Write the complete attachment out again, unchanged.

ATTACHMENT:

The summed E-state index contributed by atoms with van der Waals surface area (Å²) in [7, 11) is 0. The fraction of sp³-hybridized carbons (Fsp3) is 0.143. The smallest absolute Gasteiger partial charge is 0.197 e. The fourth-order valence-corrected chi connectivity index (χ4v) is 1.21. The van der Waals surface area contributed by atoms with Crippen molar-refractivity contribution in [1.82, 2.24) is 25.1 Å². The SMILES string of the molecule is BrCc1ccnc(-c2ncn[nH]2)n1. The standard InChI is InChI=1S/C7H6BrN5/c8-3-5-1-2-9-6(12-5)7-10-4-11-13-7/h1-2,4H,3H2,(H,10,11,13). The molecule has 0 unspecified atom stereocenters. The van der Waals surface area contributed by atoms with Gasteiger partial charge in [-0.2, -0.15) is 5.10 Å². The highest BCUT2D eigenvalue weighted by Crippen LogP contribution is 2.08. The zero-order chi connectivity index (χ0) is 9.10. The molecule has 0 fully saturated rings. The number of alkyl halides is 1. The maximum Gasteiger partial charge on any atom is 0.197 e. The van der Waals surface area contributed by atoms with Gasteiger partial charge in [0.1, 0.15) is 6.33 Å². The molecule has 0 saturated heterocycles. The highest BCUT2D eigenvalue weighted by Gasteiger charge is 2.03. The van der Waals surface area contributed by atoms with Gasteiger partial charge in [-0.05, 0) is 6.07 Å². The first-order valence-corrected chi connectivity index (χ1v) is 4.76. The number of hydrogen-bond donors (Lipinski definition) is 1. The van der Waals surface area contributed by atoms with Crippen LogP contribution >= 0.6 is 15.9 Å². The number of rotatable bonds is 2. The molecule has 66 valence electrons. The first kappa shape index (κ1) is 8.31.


The summed E-state index contributed by atoms with van der Waals surface area (Å²) in [7, 11) is 0. The fraction of sp³-hybridized carbons (Fsp3) is 0.143. The smallest absolute Gasteiger partial charge is 0.197 e. The fourth-order valence-corrected chi connectivity index (χ4v) is 1.21. The van der Waals surface area contributed by atoms with Crippen molar-refractivity contribution in [1.82, 2.24) is 25.1 Å². The SMILES string of the molecule is BrCc1ccnc(-c2ncn[nH]2)n1. The standard InChI is InChI=1S/C7H6BrN5/c8-3-5-1-2-9-6(12-5)7-10-4-11-13-7/h1-2,4H,3H2,(H,10,11,13). The molecule has 0 unspecified atom stereocenters. The van der Waals surface area contributed by atoms with Gasteiger partial charge in [-0.2, -0.15) is 5.10 Å². The highest BCUT2D eigenvalue weighted by Crippen LogP contribution is 2.08. The zero-order chi connectivity index (χ0) is 9.10. The molecule has 0 fully saturated rings. The number of alkyl halides is 1. The maximum Gasteiger partial charge on any atom is 0.197 e. The van der Waals surface area contributed by atoms with Gasteiger partial charge in [0.1, 0.15) is 6.33 Å². The molecule has 0 saturated heterocycles. The highest BCUT2D eigenvalue weighted by Gasteiger charge is 2.03. The van der Waals surface area contributed by atoms with Gasteiger partial charge in [-0.05, 0) is 6.07 Å². The first-order valence-corrected chi connectivity index (χ1v) is 4.76. The number of hydrogen-bond donors (Lipinski definition) is 1. The van der Waals surface area contributed by atoms with Crippen LogP contribution >= 0.6 is 15.9 Å². The number of rotatable bonds is 2. The molecule has 66 valence electrons. The first kappa shape index (κ1) is 8.31.